Minhyong's comments indicate the issue here. If I want to come up with an extension unramified outside $p$ then why not look at the 2-dimensional mod $p$ representation attached to the $\Delta$ function? This works for all but a very small set of $p$, where either the mod $p$ representation is degenerate, or $p$ is so small that $GL(2,p)$ is solvable anyway. For example the semisimple mod 2 representation attached to the $\Delta$ function is trivial. Gross' question was how to deal with this small set of primes.
For these small primes one can try other level 1 forms, of course. For example $p=691$ is a funny case where the representation attached to Delta is reducible, but for $p=691$ you can just use the level 1 weight 16 form instead. The problem with the smaller primes is harder to deal with, because e.g. a modular mod 2 representation unramified outside 2 must be reducible by an old theorem of Tate (look at bounds on discriminants -- the argument is delicate). So one has to try and look elsewhere. The trick with $p=2$ is due to Lassina Dembélé and you can get the paper at his website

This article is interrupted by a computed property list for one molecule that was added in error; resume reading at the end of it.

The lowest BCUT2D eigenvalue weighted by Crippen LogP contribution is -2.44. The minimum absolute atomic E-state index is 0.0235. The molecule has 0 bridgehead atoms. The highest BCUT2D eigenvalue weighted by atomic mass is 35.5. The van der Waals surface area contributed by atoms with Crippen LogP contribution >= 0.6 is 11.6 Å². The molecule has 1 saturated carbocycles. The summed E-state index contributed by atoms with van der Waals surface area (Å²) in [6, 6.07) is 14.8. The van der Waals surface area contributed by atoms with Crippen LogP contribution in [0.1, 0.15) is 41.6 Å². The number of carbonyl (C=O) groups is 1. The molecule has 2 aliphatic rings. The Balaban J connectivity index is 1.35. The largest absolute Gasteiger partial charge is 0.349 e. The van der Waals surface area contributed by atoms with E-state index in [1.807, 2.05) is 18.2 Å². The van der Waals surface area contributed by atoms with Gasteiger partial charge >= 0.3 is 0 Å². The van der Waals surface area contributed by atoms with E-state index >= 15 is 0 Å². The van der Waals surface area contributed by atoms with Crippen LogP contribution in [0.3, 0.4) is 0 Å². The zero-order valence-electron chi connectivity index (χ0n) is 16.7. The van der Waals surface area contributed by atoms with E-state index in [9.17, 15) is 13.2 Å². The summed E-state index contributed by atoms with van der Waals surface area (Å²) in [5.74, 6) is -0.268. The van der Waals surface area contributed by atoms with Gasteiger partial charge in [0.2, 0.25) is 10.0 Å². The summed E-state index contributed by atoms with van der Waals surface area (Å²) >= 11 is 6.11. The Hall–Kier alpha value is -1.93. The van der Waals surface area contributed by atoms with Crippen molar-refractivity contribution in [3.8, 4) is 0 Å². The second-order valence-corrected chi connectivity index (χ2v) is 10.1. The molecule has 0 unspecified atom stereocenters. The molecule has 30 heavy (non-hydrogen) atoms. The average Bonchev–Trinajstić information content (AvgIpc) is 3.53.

Classical modular forms don't cut the mustard, so one seeks to try the same trick with Hilbert modular forms defined over a totally real field ramified only at 2. Such totally real fields are not hard to find, so the issue is now the following computational one -- how to compute the level 1 forms? Dembélé did this, and found an explicit example which gave a Galois representation into $GL(2,k)$ with $k$ of size 8 if I remember correctly (I have to get the kids out of bed -1 minutes ago so can't check any more details).